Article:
The smaller line will end up stretching over the end of the steel line as I am assuming it is flared. So, it will be stretched anyway. Nylon line is not very forgiving especialy if it is the rigid type.
The biggest thing is that the inner diamters of the 2 lines should be the same or flow characteristics might change and pressure will increase in the smaller diameter line. Burst strenth should not be an issue as it is very high in nylon lines.
If it not a semi-rigid or somewhat flexible, I do not reccomend using it if it is going to have any sharp curves in a short distance. It can kink and casue a blockage. Nylon fuel line is generally rated at thousands of PSI, for fuel line, make sure you get the proper type as some nylon does not have the burst strength for fuel injection systems. The issue that concerns me is the proper attachement of the 2 lines to each other and getting the end compressed on correctly. Nylon tubes usually use a compression fitting with a cap nut and ferrule.
Flare nut and cap fittings are cheap and a tubing flare end kit can be bout for less than $20. Fuel fittings are a double flare 45 degree fitting. Some kits come with 37 and 45 degrees in case you think you might ever make a stainless steel braided line with AN fittings. The 45 degree kit will cover the repair of most flare fittings on your car. If you have a tight bend to make, use a pipe to bend the tube and save the $10 on a tubing bender. You might want to buy a tubing cutter, which I have seen for less than $10.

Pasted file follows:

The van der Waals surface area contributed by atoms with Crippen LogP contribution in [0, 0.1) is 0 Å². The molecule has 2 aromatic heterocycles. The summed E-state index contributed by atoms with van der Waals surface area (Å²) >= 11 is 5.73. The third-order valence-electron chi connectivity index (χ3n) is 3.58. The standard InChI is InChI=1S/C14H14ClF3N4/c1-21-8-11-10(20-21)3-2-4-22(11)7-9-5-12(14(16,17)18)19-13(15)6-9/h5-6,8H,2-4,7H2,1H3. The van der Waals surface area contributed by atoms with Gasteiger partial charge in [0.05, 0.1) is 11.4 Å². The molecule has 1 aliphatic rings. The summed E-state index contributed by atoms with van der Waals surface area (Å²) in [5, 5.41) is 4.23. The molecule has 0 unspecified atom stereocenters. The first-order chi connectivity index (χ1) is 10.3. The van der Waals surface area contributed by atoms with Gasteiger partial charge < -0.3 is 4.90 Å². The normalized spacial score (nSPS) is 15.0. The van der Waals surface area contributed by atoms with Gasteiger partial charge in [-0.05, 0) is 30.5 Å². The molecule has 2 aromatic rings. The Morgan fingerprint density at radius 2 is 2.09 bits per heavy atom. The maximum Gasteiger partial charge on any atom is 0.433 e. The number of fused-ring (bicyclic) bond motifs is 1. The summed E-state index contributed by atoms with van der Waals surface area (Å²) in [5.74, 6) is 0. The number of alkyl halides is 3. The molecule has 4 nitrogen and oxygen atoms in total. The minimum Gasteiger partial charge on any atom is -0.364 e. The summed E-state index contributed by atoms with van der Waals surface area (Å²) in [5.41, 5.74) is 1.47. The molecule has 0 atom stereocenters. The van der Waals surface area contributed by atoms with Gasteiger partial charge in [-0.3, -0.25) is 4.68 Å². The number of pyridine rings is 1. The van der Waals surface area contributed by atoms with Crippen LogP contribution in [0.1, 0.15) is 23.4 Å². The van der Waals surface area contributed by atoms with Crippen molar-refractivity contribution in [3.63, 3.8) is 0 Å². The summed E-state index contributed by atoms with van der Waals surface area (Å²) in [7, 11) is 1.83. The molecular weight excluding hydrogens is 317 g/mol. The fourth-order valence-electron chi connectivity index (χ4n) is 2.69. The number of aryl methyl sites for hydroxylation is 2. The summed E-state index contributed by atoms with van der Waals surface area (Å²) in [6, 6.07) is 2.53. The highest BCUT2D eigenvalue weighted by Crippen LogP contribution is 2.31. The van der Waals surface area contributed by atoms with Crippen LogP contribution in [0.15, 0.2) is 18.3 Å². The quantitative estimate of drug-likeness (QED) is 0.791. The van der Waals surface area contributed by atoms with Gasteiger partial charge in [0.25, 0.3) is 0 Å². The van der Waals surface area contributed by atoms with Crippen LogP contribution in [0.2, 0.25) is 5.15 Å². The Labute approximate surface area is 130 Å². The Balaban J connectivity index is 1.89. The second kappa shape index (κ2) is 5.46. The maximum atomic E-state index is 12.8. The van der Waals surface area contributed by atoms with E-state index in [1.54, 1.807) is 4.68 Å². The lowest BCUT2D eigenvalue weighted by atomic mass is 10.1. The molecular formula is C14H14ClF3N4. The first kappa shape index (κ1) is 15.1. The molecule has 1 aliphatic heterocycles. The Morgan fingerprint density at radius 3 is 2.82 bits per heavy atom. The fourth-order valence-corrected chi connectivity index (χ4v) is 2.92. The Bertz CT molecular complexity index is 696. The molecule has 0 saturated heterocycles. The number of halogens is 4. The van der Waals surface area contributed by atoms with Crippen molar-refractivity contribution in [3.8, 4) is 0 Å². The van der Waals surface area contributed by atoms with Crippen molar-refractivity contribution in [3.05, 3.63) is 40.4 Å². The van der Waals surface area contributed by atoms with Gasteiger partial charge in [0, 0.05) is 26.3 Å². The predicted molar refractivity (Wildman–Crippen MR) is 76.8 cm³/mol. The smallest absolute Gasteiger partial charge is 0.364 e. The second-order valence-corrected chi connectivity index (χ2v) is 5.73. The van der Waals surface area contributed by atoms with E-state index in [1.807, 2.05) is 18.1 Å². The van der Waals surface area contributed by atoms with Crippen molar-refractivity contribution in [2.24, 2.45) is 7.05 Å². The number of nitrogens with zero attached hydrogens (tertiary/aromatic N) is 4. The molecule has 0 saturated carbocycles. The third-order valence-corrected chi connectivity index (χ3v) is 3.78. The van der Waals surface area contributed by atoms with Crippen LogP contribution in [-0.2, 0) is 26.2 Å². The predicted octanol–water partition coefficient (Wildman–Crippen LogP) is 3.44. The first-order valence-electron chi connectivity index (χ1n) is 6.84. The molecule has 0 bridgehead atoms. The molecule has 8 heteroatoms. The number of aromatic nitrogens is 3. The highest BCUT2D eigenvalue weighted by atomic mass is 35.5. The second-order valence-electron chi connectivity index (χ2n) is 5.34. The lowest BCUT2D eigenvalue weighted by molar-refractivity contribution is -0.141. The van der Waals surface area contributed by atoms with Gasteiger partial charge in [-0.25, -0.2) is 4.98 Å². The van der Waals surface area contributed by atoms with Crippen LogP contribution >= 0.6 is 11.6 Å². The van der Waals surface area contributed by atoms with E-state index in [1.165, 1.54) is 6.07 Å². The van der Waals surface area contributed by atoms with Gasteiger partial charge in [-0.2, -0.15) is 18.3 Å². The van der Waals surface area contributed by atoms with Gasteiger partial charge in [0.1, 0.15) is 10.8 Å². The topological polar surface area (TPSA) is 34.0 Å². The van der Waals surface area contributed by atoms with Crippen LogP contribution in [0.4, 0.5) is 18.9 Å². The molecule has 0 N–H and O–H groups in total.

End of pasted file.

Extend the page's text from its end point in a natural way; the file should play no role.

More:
If the line was steel before, you should replace it with a steel line as I have never heard of special clamps to hold extreme pressures and it is just not the way to repair something that is safety related. The change in pressure could be enough to blow the lines apart. You can find metal to plastic compression fittings, but you will have to cut and flare the steel line in some cases. The fittings are available through SummitRacing. Com. I looked for them but could not find them, summits web site is huge, I am pretty sure they exist. The Tech line number for Summit is, 1-330-630-0240. They will be able to find them if they are still produced.
I still don't reccomend them as I am a stickler for not using patches to fix things. I do not have the experience with the conversion nuts to give you an answer or reccomend them and be confident in my advice.
Please let me know if you have questions, because it is a lot of information. I just wanted you to have all the facts in front of you so you can decide what to do.
Monday, September 26th, 2011 AT 12:15 PM